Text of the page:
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Re: Fishing Tides In the Delta?

Postby MIKE TREMONT » Mon Jan 28, 2008 10:36 pm

I have never ever heard of a Skeet Reese or any other great say it is all about your heart and your instinct in solving the daily puzzle.

I was watching a fishing show years ago. It was Skeet fishing on CL. He was throwing a rattle trap and was not getting them. He instinctively switched colors and started getting them. I wish I could remember more, I don't want to put words in anyone's mouth, but that's the way it was portrayed.
I have heard a number of guys say to trust your instincts.
Cooch comes on here and gives up some great info, in this post and many more before this. He gives us a little insight as to how "he" approaches the Delta, and you want to blast him for it?
What's your motivation sir? There has to be something, care to share?
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Re: Fishing Tides In the Delta?

Postby ash » Tue Jan 29, 2008 7:13 am

I think you missed it Don. The point I heard was that there isnt a NEED to chase the tide. With the expection of flat tide (what is that 30 minutes) there is always current in the delta. You are speaking of current when you speak of shasta, wind blown points etc... not tide. These are two different topics and I dont think anyone will say current is irrlelevant to fishing.

What was said is you dont have to run the tide, looking for the exact same tide across the delta. But if one pays attention to the current and fish movement you wont need to run to a certain tide. Its a method of KISS. Take the tide factor out and just go fishing!

I dont think it was the intention of the author to not observe the changes around you and when to leave an area that isnt producing, I infered that I dont need to focus on what tide it is, only on how the fish are relating to the situation at hand. What are they doing right now, where I am? How do I catch them?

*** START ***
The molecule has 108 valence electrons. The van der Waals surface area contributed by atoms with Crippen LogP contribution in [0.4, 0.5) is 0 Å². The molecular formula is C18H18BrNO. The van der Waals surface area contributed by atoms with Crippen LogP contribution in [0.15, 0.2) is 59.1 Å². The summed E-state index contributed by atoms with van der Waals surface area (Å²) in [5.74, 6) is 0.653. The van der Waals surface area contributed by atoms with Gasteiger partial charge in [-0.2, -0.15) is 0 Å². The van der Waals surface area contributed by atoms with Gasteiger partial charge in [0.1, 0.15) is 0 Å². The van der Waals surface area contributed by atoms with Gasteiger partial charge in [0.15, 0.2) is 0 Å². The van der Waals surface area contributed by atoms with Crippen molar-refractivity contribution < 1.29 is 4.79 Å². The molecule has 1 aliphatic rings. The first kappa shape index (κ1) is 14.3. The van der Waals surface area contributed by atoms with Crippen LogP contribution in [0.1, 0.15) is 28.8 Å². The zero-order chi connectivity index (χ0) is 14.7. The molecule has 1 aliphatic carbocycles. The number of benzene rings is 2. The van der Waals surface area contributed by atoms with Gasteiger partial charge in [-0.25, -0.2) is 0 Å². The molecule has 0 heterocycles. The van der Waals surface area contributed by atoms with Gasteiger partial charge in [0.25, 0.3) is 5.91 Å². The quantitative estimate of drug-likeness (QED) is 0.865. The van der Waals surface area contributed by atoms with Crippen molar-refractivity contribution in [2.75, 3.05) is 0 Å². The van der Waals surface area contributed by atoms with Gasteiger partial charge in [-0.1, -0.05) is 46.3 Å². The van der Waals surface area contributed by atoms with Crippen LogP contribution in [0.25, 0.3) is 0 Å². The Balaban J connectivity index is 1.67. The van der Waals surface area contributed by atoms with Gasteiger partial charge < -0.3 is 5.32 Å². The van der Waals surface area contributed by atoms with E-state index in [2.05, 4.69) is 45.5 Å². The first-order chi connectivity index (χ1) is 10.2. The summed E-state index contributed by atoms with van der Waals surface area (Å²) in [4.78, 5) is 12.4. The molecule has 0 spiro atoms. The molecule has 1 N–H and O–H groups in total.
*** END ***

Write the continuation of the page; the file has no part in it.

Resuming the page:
As far as spirituality on the tournament trail I believe Rick Clunn has been sharing this philosphy for years. Call it instincts, being in tuned, touching god, confidence, or whatever.... the answers lie within and the only barrier to stop us from succeeding is between our two ears.

Animals, such as fish are not thinking about all this stuff, they are not arguing about what tide they should feed on, or where they should go to dinner, or if cooch is right or wrong. They are only reacting to a set of instincts based on survival.

When we as anglers start acting on our set of instincts, instead of a story or someones opinion on where the fish should or shouldnt be etc... we will succeed greatly. Quite frankly it is that moment that I seek when I am fishing, my best days are the days where I am simply reacting and it seems like I can do no wrong. The voice inside me is still, my body just does what needs to occur and my instincts are dead on. It is that moment that calls me to return to the water and be in touch....

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Re: Fishing Tides In the Delta?

Postby Shad*Wizard » Tue Jan 29, 2008 11:11 am

I don't think Cooch is pulling anyone's leg here either, I agree Mike...Run around on the delta most of the week and with the price of gas around $3 a gallon, who can run and gun the tides?...We use to run all over the place looking for shad in the early 90's, gas consumption didn't matter...Couldn't do it today...It would cost $40-$50 nowadays for us to do what we use to do...

That being said, maybe fishermen are changing and adapting their style to the delta...Yeah, me and Vinny fished one out of Ladd's in the 80's and ran all the way to Sherman...Banged spots all the way back and also spun a hub...I can just imagine doing that today...If you have the fish to win I can see doing it... But just fishing in todays times, I would stay put to a point and learn every knook and cranny of a given area and launch near where you fish...Can't believe the run Gliebe made to go after stripers last Sunday...A definite thoroughbred!!!!...
Last edited by Shad*Wizard on Tue Jan 29, 2008 11:29 am, edited 1 time in total.

Cooch

It's real simple Don.......

Postby Cooch » Tue Jan 29, 2008 11:25 am